The R100H renders music’s foundation, be it orchestral, jazz, big band, or pop/rock, with a weight, precision, and realism that defies almost all others, save the 47 Lab Miyabi, and that is four times the modest cost of the R100H. Along with this impressive reproduction of the lower frequencies comes a delicate balancing act with the rest of the musical spectrum in the sense that the R100H is never upset into intermodulation distortions when playing strong bass lines, as when reproducing a chorus singing at full tilt while deep and loud organ pedals are being played and held. The voices and the pedals both sound super-clean and remain correctly separated in the spatial and textural planes.
There is a sweetness to massed strings that I have truly never heard rendered as well in my system. Not sugar-sweet, as if the notes had been dripped in honey, but with the natural rosin-y intensity of real music. Mind you, this quality is almost wholly dependant on the recording, rather than being a featured “sound” of the R100H, and if the record in question has poorly-recorded string instruments, then you will get that, no veiling or sugar-coating. However, if the recording is up the task, you will hear, with R100H, a greater fidelity to violins, bass guitars, violas?the whole lot?than with almost any other MC I have experienced.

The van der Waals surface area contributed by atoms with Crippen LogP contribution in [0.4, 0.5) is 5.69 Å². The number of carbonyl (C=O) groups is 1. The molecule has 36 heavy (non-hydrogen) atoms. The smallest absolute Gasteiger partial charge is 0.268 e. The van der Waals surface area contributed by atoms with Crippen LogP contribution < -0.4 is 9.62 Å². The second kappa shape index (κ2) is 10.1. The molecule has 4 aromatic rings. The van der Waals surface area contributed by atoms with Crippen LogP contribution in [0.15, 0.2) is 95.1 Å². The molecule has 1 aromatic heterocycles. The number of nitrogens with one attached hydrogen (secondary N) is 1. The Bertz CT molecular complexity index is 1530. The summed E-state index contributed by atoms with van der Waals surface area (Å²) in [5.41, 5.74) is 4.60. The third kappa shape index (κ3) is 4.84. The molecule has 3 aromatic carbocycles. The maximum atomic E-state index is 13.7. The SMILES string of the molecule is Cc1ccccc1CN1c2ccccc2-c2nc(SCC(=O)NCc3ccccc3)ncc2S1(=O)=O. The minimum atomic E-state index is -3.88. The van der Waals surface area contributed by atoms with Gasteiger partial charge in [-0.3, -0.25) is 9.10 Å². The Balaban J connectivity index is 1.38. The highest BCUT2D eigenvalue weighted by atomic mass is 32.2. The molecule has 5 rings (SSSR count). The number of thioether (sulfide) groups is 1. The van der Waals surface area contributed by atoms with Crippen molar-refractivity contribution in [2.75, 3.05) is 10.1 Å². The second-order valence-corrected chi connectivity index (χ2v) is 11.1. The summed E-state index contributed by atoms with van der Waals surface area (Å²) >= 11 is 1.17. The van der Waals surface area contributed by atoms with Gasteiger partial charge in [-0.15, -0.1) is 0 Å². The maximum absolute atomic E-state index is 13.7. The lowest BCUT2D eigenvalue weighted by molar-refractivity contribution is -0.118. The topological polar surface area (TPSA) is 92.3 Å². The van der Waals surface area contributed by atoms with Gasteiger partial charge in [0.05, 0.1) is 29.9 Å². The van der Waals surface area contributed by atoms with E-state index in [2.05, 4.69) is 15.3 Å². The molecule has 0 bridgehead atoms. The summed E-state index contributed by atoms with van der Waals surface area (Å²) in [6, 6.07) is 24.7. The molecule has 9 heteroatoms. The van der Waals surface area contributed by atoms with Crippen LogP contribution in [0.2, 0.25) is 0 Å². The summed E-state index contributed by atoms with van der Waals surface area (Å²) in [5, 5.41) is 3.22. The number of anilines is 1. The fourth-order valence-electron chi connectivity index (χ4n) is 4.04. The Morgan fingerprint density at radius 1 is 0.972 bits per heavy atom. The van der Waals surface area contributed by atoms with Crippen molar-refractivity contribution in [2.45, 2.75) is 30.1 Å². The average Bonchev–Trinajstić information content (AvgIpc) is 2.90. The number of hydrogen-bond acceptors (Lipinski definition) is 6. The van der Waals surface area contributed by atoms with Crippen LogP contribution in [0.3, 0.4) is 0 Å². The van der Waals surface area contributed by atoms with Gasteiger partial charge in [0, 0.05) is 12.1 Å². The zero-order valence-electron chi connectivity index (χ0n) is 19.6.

Oh, I almost forgot: I tried this cartridge with a variety of resistive loading on both the AtmaSphere MP-1 and the Coph Nia, and I always liked 47K/oms best. Your response, based on your taste and system balance, may be different, but I felt that this “wide-open” loading brought out the cartridge’s best performance in dynamics and treble extension, without imparting any overly-etched quality to the upper midrange.
You may now be wondering where the Coph Nia MC phono section figures in all of this. I did not intend this review to partner these two pieces as a front-end system, though they do sound exceptionally well in such a configuration. Rather, I have put the two products together to illustrate the fact that there exists, in a lower price structure than is the norm for such quality, both a modern MC cartridge and MC phono section of some distinction.